New DNA Sequencer in Use


With the purchase of a new DNA sequencer, NMU biology students are being trained on the same equipment used at major genome centers and throughout the biotechnology industry. Alec Lindsay (Biology, pictured right) is shown explaining the equipment to students Jonelle Thompson and Andy Moriarty.


“This is a great advancement,” said Neil Cumberlidge (Biology). “It gives results in two hours. Students can load samples and at the end of a three-hour lab they can have data in an electronic format that can be shared through their laptops. It allows us to get results faster and with greater accuracy. … We had a very old sequencer that had been donated to the department, but it was obsolete. It required 48 hours to set up and run, so we couldn’t use it in classes or labs. There is only one company that makes DNA sequencers and it no longer services the older model, so that was an added incentive to invest in the new version.”


Cumberlidge uses the $80,000 apparatus to develop evolutionary trees of Madagascar crabs – a project he is working on in collaboration with the Field Museum in Chicago.


Lindsay is using the sequencer to analyze the effects of inbreeding on loon populations – work that falls in the disciplines of conservation genetics or molecular ecology.


“We are beginning to look at the genome-moderated effects of mercury, which is another issue impacting loons,” Lindsay said. “It seems that different individual loons respond differently to mercury exposure, and this may be genotype-dependent. It could be used to help inform resource managers about the susceptibility of different loon populations to mercury contamination.”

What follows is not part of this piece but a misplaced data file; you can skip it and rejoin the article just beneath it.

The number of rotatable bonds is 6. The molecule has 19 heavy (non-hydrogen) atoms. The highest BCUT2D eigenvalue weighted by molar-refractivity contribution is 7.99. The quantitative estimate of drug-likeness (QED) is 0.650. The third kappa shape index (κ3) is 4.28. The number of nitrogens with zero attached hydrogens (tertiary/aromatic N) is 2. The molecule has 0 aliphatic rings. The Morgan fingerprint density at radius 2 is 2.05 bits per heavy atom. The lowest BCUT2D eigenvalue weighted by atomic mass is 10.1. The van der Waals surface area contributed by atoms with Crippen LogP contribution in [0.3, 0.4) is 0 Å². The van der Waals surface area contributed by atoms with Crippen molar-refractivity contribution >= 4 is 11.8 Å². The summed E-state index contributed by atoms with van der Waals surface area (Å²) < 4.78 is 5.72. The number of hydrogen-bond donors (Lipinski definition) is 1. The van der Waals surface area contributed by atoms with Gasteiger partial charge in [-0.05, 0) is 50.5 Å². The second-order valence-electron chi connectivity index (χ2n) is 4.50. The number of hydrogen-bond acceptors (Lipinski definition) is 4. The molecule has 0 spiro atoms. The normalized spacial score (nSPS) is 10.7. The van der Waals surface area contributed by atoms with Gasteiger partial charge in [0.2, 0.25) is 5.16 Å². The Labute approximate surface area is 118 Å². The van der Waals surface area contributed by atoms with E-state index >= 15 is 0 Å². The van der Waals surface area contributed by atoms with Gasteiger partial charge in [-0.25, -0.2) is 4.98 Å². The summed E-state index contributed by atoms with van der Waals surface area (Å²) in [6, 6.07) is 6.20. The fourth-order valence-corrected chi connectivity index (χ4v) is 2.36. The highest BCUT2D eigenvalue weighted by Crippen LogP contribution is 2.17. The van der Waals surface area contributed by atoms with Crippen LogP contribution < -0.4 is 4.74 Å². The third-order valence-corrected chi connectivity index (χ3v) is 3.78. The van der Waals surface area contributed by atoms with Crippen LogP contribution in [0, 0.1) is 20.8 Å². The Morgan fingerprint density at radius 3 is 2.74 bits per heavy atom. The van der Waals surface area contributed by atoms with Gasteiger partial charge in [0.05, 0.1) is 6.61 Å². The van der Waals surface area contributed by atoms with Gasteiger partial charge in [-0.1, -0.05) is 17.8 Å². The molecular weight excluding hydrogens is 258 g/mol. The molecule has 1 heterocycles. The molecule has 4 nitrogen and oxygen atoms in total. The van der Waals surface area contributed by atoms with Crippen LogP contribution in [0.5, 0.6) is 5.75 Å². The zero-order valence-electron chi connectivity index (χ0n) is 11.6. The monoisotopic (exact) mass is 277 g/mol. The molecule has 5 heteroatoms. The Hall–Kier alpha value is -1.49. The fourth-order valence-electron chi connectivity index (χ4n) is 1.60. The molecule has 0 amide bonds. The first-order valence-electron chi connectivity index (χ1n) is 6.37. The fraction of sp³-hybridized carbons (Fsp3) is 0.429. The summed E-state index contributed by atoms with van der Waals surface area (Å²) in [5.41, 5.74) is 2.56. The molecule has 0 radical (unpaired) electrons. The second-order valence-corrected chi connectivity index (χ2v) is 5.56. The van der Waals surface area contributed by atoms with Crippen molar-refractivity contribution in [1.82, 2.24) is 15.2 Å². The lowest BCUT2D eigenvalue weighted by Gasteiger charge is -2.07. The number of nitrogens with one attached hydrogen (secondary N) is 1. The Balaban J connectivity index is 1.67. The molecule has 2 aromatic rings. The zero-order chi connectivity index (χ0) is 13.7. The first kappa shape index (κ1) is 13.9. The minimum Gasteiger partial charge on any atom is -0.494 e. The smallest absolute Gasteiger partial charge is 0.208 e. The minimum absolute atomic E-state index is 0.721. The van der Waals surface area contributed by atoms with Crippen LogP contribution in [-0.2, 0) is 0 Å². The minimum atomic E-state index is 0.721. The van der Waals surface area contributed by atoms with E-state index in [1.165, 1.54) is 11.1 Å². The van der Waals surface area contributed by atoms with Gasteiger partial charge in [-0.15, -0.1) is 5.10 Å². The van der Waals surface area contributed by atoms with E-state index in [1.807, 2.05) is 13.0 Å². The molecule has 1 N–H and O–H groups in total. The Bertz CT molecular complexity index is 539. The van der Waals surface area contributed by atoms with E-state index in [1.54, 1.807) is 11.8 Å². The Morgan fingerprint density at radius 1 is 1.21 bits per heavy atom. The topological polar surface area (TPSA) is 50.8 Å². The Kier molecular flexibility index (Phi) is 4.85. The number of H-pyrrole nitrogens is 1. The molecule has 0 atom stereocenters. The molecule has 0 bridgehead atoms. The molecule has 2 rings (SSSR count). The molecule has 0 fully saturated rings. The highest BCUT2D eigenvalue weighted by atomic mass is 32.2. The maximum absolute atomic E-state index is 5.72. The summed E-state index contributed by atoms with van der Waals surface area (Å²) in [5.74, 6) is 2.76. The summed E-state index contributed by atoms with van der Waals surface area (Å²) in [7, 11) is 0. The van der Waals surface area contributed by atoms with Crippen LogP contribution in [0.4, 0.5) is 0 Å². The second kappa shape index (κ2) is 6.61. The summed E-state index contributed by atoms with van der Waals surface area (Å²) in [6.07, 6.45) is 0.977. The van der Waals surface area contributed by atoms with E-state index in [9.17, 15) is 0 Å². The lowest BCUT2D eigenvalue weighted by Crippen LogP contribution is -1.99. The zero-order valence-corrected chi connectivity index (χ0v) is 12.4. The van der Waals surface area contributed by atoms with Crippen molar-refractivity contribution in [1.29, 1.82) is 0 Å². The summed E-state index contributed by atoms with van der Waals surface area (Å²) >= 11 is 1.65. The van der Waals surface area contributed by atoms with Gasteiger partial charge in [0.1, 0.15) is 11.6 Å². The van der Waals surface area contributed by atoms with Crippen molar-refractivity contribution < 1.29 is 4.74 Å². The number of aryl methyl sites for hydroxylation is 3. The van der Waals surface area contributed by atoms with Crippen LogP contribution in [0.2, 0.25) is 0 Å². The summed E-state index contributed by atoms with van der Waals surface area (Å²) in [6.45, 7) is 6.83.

DNA is composed of four chemicals bases – abbreviated A, T, C and G – that are repeated millions or billions of times throughout a genome. The human genome, which was recently sequenced by the U.S. Department of Energy Human Genome Program, has 3 billion pairs of bases. According to the USDOE, mapping the order of these bases is important because the sequence "underlies all of life’s diversity, even dictating whether an organism is human or another species such as yeast, rice, or fruit fly – all of which have their own genomes. Because all organisms are related through similarities in DNA sequences, insights gained from non-human genomes often lead to new knowledge about human biology.”

A Sept. 7 Boston Globe article reported that researchers at the Broad Institute in Cambridge, Mass., unveiled the map of the dog genome this summer. They sequenced the genes of a female boxer named Tasha. About the same length as the human genome, the canine's DNA adds to the growing library of organisms that have been sequenced. The dog is the fourth mammal, preceded by the human, mouse and rat.


Mapping DNA sequences was the first challenge. Deriving meaningful knowledge from these scientific achievements will define biological research through the coming decades. With a new DNA sequencer, NMU students will be better prepared for careers in the fast-paced biotechnology industry.



1401 Presque Isle Ave | Marquette, MI 49855 | 1-800-682-9797
Technical questions? E-mail
Admissions questions? E-mail

©1999-2004 by the Board of Trustees of Northern Michigan University

Page created by: NMU Webteam

Northern Michigan University is an AA/EO Institution.

NMU logo

Updated: September 9, 2004